On this day: Sachin's stunning 'Desert Storm'
Reflections on Sachin Tendulkar's memorable ODI hundreds against Australia in April 1998
22 April 2018, 04:33 PM AEST
Scoring a one-day international century against Australia in the late 1990s was no easy task.
Now try scoring two in the space of three days. In searing heat. In two knockout games. Oh, and throw in a sand storm for good measure.
Legend Sachin Tendulkar did just that, in April 1998, to power India to a tri-series title in Sharjah and affirm his status as the best player of his generation.
The 1998 Coca-Cola Cup, a three-team tri-series in the United Arab Emirates featuring India, Australia and New Zealand, was dominated by two factors; the No.1 ranked Australian side, and Tendulkar.
The Indian opener top scored for his side in four of their five matches on his way to 435 runs for the tournament, while the Aussies won all four of their round-robin games to cruise into the final.
The fourth of those four Australian wins, on April 22, was set-up by an unbeaten century to Michael Bevan that propelled them to an imposing total of 7-284 in the days where 300-plus scores we considered unbeatable.
Tendulkar responded with a superb innings of 143 against an attack featuring the likes of Shane Warne, Damien Fleming and Michael Kasprowicz at Sharjah Cricket Association Stadium as temperatures reached a maximum of 41 degrees Celsius.
That innings became known as the 'Desert Storm' knock after play was suspended for 25 minutes while a wild sand storm swept through the stadium and reduced India's victory target from 285 in 50 overs to 277 in 46.
While India fell 26 runs short of victory, Tendulkar's hand lifted his side beyond the required 237 to edge out New Zealand and qualify for the final two days later.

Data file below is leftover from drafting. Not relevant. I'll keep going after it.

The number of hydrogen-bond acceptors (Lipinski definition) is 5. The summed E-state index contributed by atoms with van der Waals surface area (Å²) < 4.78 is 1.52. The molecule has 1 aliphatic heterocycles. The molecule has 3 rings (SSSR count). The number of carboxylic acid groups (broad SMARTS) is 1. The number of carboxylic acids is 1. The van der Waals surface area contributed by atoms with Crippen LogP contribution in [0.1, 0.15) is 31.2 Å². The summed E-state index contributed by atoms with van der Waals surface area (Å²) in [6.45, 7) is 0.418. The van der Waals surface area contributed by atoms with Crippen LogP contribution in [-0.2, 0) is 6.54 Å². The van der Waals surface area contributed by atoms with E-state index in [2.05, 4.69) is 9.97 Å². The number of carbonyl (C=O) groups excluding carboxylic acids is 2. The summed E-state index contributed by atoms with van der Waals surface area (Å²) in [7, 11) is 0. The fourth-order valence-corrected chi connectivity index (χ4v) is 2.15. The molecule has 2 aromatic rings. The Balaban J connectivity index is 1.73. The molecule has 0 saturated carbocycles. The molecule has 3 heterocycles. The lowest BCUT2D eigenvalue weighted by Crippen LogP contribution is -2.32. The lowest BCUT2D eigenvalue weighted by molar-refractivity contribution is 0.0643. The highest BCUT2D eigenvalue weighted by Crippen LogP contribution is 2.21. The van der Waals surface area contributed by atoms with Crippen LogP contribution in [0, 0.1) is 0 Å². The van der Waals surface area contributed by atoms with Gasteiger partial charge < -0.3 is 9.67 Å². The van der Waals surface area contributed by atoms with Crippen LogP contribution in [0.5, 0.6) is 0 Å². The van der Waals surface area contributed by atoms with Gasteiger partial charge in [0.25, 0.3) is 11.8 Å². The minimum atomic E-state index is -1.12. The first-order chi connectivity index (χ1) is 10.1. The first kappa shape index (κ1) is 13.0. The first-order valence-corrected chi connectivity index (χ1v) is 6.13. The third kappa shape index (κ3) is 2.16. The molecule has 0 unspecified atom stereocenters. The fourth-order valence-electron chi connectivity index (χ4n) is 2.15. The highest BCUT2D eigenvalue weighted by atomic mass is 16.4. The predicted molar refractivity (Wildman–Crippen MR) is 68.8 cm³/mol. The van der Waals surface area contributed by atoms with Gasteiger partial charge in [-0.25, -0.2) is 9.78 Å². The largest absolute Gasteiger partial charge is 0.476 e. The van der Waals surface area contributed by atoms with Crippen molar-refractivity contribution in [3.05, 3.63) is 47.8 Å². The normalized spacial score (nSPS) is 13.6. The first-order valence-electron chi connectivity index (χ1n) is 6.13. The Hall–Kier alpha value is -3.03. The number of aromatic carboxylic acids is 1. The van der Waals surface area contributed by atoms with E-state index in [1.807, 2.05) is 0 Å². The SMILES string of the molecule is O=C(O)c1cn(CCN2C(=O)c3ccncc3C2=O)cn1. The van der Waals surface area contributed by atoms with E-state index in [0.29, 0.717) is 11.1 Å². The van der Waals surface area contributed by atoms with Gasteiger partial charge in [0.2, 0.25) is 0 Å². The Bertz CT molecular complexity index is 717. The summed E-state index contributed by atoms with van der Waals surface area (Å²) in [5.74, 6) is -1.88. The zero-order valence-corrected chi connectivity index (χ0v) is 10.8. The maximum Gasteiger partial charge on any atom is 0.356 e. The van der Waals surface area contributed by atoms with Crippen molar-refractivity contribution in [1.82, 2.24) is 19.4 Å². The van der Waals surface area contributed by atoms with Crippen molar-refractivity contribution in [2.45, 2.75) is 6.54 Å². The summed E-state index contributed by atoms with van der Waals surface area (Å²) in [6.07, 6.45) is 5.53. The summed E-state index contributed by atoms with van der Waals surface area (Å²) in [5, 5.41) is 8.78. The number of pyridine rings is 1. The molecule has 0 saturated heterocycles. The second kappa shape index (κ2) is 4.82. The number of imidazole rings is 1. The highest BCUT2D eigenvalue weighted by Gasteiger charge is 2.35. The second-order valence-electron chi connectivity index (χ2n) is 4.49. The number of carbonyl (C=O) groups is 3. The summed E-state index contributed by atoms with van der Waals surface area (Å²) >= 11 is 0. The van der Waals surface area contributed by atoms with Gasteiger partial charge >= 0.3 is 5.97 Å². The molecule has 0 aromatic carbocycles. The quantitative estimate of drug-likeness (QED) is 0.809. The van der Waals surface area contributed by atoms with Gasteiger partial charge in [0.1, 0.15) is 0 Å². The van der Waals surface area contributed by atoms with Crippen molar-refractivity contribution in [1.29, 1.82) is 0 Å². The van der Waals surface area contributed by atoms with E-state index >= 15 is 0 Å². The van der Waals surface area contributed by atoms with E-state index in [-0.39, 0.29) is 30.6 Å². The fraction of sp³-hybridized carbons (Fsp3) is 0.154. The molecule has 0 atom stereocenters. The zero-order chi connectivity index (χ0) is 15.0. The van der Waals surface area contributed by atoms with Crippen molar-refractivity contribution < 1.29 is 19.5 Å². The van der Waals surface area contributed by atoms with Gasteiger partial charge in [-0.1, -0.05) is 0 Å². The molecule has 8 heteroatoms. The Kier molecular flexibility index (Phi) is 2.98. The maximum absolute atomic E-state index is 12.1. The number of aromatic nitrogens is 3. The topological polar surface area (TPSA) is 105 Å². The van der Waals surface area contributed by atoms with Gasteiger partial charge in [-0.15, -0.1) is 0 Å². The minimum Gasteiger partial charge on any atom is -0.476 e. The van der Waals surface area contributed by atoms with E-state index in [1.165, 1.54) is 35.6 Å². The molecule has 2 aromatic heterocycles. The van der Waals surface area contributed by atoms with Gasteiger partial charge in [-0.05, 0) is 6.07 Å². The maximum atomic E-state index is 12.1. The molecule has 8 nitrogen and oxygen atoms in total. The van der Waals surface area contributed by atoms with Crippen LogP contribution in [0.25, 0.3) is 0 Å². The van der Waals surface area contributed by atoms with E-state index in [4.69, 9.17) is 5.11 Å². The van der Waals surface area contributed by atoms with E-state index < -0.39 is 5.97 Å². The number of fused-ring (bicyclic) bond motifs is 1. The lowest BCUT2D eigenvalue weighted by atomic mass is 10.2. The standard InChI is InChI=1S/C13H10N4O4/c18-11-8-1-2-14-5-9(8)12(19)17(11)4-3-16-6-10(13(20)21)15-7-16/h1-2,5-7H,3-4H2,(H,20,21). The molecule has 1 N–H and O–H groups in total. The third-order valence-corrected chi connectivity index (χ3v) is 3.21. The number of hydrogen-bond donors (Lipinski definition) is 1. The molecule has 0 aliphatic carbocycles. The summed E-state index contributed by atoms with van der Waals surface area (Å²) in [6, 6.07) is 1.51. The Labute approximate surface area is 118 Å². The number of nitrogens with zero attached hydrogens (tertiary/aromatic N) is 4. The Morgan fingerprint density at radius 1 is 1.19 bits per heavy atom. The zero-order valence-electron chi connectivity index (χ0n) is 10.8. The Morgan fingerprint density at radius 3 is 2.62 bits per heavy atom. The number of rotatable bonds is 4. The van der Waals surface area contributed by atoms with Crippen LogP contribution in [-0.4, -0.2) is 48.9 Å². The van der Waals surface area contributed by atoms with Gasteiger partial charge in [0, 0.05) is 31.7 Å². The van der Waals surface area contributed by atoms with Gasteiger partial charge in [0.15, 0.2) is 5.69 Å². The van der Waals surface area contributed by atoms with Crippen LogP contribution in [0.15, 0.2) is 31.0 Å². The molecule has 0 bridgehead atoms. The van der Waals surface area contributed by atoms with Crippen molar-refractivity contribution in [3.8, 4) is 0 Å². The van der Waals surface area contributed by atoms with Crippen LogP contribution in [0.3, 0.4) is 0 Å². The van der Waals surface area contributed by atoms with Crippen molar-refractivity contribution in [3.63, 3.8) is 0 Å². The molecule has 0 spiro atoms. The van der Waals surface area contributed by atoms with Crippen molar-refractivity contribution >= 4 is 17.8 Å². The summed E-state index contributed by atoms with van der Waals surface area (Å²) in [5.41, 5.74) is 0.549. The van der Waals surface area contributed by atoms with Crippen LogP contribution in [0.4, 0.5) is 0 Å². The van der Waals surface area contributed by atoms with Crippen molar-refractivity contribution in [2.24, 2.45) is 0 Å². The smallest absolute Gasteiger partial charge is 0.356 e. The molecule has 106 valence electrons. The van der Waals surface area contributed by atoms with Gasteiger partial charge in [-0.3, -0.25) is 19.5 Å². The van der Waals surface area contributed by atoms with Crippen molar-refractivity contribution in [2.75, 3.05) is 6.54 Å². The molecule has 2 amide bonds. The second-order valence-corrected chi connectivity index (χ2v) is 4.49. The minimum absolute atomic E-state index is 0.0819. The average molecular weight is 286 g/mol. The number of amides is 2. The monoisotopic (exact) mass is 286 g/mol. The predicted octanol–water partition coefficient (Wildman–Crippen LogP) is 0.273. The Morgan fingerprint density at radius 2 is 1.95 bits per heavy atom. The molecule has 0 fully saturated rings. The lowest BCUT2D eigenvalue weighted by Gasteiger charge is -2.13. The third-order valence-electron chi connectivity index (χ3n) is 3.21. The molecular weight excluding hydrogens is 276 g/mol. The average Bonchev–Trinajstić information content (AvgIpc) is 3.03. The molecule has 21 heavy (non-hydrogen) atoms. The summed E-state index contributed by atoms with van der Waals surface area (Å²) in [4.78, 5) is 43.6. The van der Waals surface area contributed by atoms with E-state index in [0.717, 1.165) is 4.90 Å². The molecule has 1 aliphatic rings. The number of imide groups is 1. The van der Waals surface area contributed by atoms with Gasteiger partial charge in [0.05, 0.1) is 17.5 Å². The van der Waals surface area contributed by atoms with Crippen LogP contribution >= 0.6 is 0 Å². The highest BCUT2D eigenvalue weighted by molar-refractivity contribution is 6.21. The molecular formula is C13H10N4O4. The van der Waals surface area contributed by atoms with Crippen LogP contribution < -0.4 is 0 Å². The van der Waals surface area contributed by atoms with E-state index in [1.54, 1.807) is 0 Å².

And at the same venue on April 24, Tendulkar's 25th birthday, he posted 134 against the same bowling attack as India chased down Australia's 9-272 to win the tournament by six wickets.
Tendulkar reflected years later on the physical toll those two innings took on his body, which makes the tournament among the proudest achievements of his brilliant career.
"Given the conditions in the month of April — the temperatures are really high and you can feel the heat going through your shoes and socks — and the first thing you want to do is to put your feet in the ice bucket," Tendulkar said.
"In my case, that was one experience which I remember how tough it was to stay there and play the best team in the world.
"Australia was No.1 at that stage and to beat them so convincingly was extremely satisfying."
Making the second of his two hundreds even more impressive was the extreme travel time required just to get to Sharjah, which severely limited the ability of all players to recover after the first match.
"Those days we used to play in Sharjah and drive all the way back to Dubai," he said.
"By the time we got back to the hotel, unpacked and settled down, it was 2am or so when I went to sleep.
"And the next day was for recovery and the following day was the final. It was not so easy."
Tendulkar's feats in Sharjah were part of a record-breaking year for the right-hander, who amassed 1894 ODI runs in the 12-month period, which remains a record for a calendar year.
He was particularly harsh on the Australians in that period; four of his nine centuries in 1998 came against the men in green and gold and he averaged 88.71 in seven matches against them.
This in addition to the 446 runs at 111 – including two centuries – he scored against them in the Test-match arena.